UK could stay in European Court jurisdiction after Brexit – David Davis

Brexit secretary David Davis, who has suggested the UK could remain under European Court of Justice jurisdiction for a period after Brexit
Andrew Woodcock

THE UK could remain under European Court of Justice jurisdiction after Brexit but move to a new arbitration mechanism during a proposed two-year transition, David Davis has suggested.

He said the implementation period would involve "keeping both the rights of a European Union member and the obligations of one, such as the role of the European Court of Justice".

But the British government Brexit secretary later suggested the ECJ's role could be phased out before the end of the transition in 2021.

"We'll start under the regulations as they are now, and then ideally we'll end up with a circumstance where we have another arbitration mechanism, a dispute resolution mechanism. That's for negotiation," he told the BBC yesterday.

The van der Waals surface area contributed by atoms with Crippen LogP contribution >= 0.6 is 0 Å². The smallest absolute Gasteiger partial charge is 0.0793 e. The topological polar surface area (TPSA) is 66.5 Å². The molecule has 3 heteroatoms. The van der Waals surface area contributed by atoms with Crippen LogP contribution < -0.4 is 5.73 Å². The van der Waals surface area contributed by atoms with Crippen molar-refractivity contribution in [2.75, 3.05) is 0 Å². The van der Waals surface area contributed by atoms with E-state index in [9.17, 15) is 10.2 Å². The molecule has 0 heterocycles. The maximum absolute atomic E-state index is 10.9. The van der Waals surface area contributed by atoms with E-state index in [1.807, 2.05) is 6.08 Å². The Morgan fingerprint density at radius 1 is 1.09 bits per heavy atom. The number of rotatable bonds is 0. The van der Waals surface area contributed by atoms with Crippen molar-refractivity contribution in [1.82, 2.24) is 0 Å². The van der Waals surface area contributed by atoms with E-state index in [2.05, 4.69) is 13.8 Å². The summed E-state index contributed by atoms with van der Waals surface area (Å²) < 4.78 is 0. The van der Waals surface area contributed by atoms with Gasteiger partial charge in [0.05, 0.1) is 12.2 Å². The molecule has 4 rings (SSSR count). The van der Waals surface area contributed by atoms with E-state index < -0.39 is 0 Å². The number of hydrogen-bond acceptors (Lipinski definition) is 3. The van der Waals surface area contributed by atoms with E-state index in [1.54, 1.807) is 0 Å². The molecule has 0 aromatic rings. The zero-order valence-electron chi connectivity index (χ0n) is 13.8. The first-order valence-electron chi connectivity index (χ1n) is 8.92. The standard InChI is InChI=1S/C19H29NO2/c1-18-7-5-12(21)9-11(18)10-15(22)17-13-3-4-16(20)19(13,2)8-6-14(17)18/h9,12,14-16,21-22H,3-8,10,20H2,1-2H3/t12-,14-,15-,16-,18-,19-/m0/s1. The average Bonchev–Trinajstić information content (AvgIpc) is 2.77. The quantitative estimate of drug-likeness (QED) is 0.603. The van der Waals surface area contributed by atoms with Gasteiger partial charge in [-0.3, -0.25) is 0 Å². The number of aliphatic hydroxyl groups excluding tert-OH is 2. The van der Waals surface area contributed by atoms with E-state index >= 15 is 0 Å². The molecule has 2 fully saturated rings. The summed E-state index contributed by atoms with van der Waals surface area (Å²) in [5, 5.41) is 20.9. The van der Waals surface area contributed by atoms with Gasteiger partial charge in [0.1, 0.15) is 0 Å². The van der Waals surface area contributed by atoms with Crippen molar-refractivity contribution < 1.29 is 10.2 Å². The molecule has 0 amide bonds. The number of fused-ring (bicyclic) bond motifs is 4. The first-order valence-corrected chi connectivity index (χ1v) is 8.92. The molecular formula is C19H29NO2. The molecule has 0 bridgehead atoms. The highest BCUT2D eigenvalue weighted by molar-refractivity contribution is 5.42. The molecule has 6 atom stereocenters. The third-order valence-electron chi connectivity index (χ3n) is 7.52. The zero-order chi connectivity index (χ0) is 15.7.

In a speech to German business leaders on Thursday, he urged EU nations not to "put politics above prosperity" in their negotiation of a future relationship with the UK.

Mr David suggested that he wanted to see compromise from Brussels, warning EU leaders that they will get "nothing... for nothing".

"In any negotiation you want the other side to compromise," Mr Davis told the BBC.

"I want them to compromise. Surprise, surprise, nothing comes for nothing in this world.

"But so far in this negotiation, we've made quite a lot of compromises. On the citizens' rights front, we've made all the running."

Asked whether Berlin and Paris were combining to hold up a deal, Mr Davis said: "Oh no. To be clear, Germany and France ... are the most powerful players on the European continent, of course they are.

"So what they believe is very influential, sometimes decisively so. But its a whole-of-Europe decision, a 27-country decision."

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